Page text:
Heavy starch that is…or why waste the money? All of the twaddle about starch destroying your shirts is…is…true. But do it anyway. The crisp fortification is worth the slow-growing attenuation of your cotton fibrations.
They don’t decay overnight and that’s my main defense for starching them up nicely. Plus the fact that you’ll actually look rather well put together…something that’s sure, in this day and age, to set you apart from the get-go. And have them folded if you travel.
And yes; part of my affinity for heavy starch probably goes back to college. OCBDs slathered in Argo and professionally pressed to assure that one felt like they were armoured when shrouded in crispy cotton. Then covered with things like Munsingwear v-neck sweaters. And the khakis are starched as heavily as the shirt...khakis for three dollars from a Fayetteville, N.C. army surplus joint. We'd ride up there and buy fifty pairs at a go and then head over to Hay Skreet. The Faye...home of Fort Bragg and at about this same time, billeting my cousin Tintin. Shut up. I’m tired this morning.
This shirt is twenty five years old. Starch will ultimately claim it…but when? W.G.A.S.
And this one’s a baby. Only twenty years old.
Twenty year old uberstarched shirt to accompany the twenty year old Flusser nail-head suit. And for my sturdy-girl readers…I know, I know…it isn’t fair. Not fair that men can have togs in their lineup that endure for so long. I’ve always said that there’s a predatory component to women’s fashion and retail. I feel your pain…your frustration. Now come sit in my lap and palpate mine.
Clean crisp shirt linen isn’t necessarily a contemporary thing. Contemporary? Who am I kidding? There’s nothing contemporary about my orientation to anything. But caricaturist Carlo Pellegrini, “Ape” of Vanity Fair fame, was obsessed with finery and luxury…an example of such affinity being his starched white shirts.
He was even known for using the cuff of his starched shirts, in an impromptu moment, as a sketch pad to capture the mug of someone in-the-moment when he saw an expression that he knew was robust fodder for caricature. Of course he would use anything else within reach as well, including a restaurant check, like the one above.
Pellegrini was a pet of Society…a sort of endearingly pidgin-english speaking, Medici lineaged, Italian Truman Capote. And once he captured your visage in study for a subsequently full-flourished caricature, he’d shout mid-dinner party… "Now I gote you!” The note above, penned to the English actor and theatre manager Squire Bancroft, reflects Pellegrini’s playful misuse of language…a rather pidgin-esque go at wordplay methinks. Who else does that?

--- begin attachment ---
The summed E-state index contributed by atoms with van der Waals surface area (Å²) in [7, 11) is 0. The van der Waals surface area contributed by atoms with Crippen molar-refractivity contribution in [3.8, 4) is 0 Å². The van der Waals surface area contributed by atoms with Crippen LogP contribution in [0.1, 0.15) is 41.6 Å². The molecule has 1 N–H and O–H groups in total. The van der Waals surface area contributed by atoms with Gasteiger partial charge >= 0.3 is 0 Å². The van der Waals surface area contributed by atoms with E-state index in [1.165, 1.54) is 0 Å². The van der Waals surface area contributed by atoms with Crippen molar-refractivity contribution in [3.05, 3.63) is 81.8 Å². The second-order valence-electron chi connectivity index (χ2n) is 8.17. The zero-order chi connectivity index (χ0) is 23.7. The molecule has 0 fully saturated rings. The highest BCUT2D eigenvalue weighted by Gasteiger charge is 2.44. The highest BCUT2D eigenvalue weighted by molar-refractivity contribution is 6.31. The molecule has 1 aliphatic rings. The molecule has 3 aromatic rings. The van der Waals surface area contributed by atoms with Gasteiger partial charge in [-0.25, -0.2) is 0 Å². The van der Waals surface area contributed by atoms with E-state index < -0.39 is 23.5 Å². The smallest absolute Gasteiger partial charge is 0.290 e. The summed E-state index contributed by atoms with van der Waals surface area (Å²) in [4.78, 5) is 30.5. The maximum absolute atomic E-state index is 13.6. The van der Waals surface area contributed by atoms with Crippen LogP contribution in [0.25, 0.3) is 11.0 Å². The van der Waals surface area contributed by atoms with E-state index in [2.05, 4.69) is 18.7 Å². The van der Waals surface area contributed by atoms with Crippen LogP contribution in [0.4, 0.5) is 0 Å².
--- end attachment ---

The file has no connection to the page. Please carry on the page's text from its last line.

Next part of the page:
Bancroft, in his memoir Empty Chairs, captured the essence of a dying Pellegrini and the importance of his starched shirts…."I saw the "Pelican" as Pellegrini was called by his friends...in his last illness in his rooms in Mortimer Street. Shortly before the peaceful end he said pathetically to his faithful servant: "Wil-li-am, put me on clean shirt...I die clean." "
And I need starch when I’m teaching and conducting competitive strategy simulations. My clients test the hell out of my credibility and rightfully so, during every moment I’m in front of them. I don’t know what it is about the discipline of strategy that makes people so damned edgy. Perhaps it’s all the MBA and consultant esoterica that’s tarted up the discipline and has made people uncomfortable with it. All I know is that when I’m shepherding their journey for eight hours a day…usually two or three days in a row, I am as “on” as possible and I then crash spectacularly for a few days.
Onward. Crashed. In my own bed. Till Sunday.
ADG, II Starched.
Oh…and p.s. …It’s St. Patrick’s Day right? You know, the day to wear green and avoid the rookie drinkers. If you can’t wear green today then eat green. Maybe some green peas, as suggested by little caricaturist LFG in her drawing that adorns my kitchen.